Upcycled furniture can give your home a lift

Our antiques expert, Allan Blackburn, takes a look at how old and tired furniture is turned into something far more desirable...

Thursday, 26th April 2018, 12:53 pm
Updated Thursday, 26th April 2018, 12:56 pm
This gorgeous side table is on sale at GB Antiques Centre for 125 pounds

It’s finally feeling as if spring has sprung, so to welcome the sun, this week I am going to write about painted furniture which is often sunny and bright too.

Over the last few months, here at GB Antiques Centre we’ve seen a surge in interest for good quality furniture, and ‘upcycled’ painted furniture is a great way of refreshing an older piece.

How much more interesting and sustainable, especially with new paints being kinder to the environment, too.

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Painted furniture actually dates back centuries, but it’s only recently become a popular and fashionable way of restoring older furniture.

There are two methods: one is to paint using a block colour and the other is to “mis-paint”, giving a distressed finish. Most popular are ‘solid’ colours: off-whites and creams, as well as pastel blues, greens and pinks. Customers to the centre love part-painted pieces; for example table where just the legs and border are painted, keeping the pine top natural. Together with matching chairs, these ‘one-off’ sets go very quickly.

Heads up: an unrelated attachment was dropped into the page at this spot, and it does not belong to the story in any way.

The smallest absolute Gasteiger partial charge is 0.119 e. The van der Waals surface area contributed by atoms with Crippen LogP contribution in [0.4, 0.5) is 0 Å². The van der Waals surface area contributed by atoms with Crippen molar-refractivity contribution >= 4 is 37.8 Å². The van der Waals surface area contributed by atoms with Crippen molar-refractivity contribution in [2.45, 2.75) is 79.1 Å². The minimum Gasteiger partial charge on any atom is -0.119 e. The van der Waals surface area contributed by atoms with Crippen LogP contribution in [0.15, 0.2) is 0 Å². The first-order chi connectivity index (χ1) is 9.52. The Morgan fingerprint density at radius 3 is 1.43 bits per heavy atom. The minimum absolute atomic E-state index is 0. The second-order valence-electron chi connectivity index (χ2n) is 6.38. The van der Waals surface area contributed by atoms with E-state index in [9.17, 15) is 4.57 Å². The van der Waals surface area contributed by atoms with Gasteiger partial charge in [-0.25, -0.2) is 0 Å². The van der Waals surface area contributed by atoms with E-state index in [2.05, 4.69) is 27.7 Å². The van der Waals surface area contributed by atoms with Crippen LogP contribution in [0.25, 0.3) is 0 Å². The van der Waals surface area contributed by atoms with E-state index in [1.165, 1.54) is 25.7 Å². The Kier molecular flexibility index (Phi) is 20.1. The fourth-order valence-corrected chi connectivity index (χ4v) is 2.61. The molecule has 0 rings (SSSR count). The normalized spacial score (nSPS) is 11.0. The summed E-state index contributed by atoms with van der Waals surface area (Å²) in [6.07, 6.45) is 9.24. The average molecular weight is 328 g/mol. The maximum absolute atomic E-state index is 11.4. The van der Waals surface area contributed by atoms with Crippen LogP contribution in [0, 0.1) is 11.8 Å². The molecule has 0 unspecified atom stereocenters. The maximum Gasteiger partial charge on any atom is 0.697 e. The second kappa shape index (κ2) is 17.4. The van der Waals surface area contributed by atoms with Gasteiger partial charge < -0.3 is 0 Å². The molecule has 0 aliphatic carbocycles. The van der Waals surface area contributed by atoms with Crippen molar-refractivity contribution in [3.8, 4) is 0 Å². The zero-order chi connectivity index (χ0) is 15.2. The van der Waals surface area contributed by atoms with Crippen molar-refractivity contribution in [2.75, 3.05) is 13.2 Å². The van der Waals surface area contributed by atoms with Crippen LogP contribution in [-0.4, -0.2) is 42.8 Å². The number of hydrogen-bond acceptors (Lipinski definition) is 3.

Sometimes known as Shabby Chic, painting or distressing was originally a way of taking cheap low-quality plywood furniture and turning it into something it wasn’t, disguising flaws or mismatches

Now it’s become an art form in itself and high-quality hand-decorated pieces sell for hundreds, sometimes thousands of pounds. For buyers, though, this can create a problem. How do you know what you’re buying? What’s underneath all that paint?

You must take your time to look carefully before you buy - pull out the drawers, look underneath, check the quality, and look for markings if you want a better piece.

These days, fewer people can afford very high end pieces of furniture, and less new furniture is made, quite rightly, from endangered hardwoods. There’s still a market for mahogany and oak, but buying painted cupboards, dressers, and sideboards is a fantastic way of getting cheaper pieces that look bespoke.

Whilst ‘upcycling’ is also a fun way of giving your own furniture a new lease of life, some pieces are easily ruined with harsh treatment. So restore with care; or with some wonderful artisan furniture available, follow my tips to hunt down some great pieces to bring a little colour into your home this spring.

This gorgeous side table has been painted using Farrow and Ball paint .